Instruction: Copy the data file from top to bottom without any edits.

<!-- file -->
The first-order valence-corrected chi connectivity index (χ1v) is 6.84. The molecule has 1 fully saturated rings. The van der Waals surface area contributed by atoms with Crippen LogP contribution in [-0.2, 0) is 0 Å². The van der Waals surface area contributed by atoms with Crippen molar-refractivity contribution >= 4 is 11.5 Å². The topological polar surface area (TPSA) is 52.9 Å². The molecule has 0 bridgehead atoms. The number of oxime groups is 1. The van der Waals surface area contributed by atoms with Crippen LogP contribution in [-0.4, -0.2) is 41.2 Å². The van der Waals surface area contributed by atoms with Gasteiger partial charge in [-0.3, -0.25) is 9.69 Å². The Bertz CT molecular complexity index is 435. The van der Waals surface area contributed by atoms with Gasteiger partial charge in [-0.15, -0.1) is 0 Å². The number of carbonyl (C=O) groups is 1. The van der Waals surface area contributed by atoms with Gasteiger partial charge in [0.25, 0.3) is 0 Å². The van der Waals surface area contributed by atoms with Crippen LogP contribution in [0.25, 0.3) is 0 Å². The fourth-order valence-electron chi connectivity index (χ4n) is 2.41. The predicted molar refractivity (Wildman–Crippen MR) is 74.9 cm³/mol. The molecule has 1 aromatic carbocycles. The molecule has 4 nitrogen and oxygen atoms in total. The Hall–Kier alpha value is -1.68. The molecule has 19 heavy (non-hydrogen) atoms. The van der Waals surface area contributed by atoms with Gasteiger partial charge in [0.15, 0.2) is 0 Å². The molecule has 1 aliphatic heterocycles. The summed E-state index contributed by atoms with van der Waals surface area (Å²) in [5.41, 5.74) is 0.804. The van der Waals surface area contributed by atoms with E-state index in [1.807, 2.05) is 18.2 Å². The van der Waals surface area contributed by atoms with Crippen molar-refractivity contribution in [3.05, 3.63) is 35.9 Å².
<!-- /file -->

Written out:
The first-order valence-corrected chi connectivity index (χ1v) is 6.84. The molecule has 1 fully saturated rings. The van der Waals surface area contributed by atoms with Crippen LogP contribution in [-0.2, 0) is 0 Å². The van der Waals surface area contributed by atoms with Crippen molar-refractivity contribution >= 4 is 11.5 Å². The topological polar surface area (TPSA) is 52.9 Å². The molecule has 0 bridgehead atoms. The number of oxime groups is 1. The van der Waals surface area contributed by atoms with Crippen LogP contribution in [-0.4, -0.2) is 41.2 Å². The van der Waals surface area contributed by atoms with Gasteiger partial charge in [-0.3, -0.25) is 9.69 Å². The Bertz CT molecular complexity index is 435. The van der Waals surface area contributed by atoms with Gasteiger partial charge in [-0.15, -0.1) is 0 Å². The number of carbonyl (C=O) groups is 1. The van der Waals surface area contributed by atoms with Gasteiger partial charge in [0.25, 0.3) is 0 Å². The van der Waals surface area contributed by atoms with Crippen LogP contribution in [0.25, 0.3) is 0 Å². The fourth-order valence-electron chi connectivity index (χ4n) is 2.41. The predicted molar refractivity (Wildman–Crippen MR) is 74.9 cm³/mol. The molecule has 1 aromatic carbocycles. The molecule has 4 nitrogen and oxygen atoms in total. The Hall–Kier alpha value is -1.68. The molecule has 19 heavy (non-hydrogen) atoms. The van der Waals surface area contributed by atoms with Gasteiger partial charge in [0.15, 0.2) is 0 Å². The molecule has 1 aliphatic heterocycles. The summed E-state index contributed by atoms with van der Waals surface area (Å²) in [5.41, 5.74) is 0.804. The van der Waals surface area contributed by atoms with E-state index in [1.807, 2.05) is 18.2 Å². The van der Waals surface area contributed by atoms with Crippen molar-refractivity contribution in [3.05, 3.63) is 35.9 Å².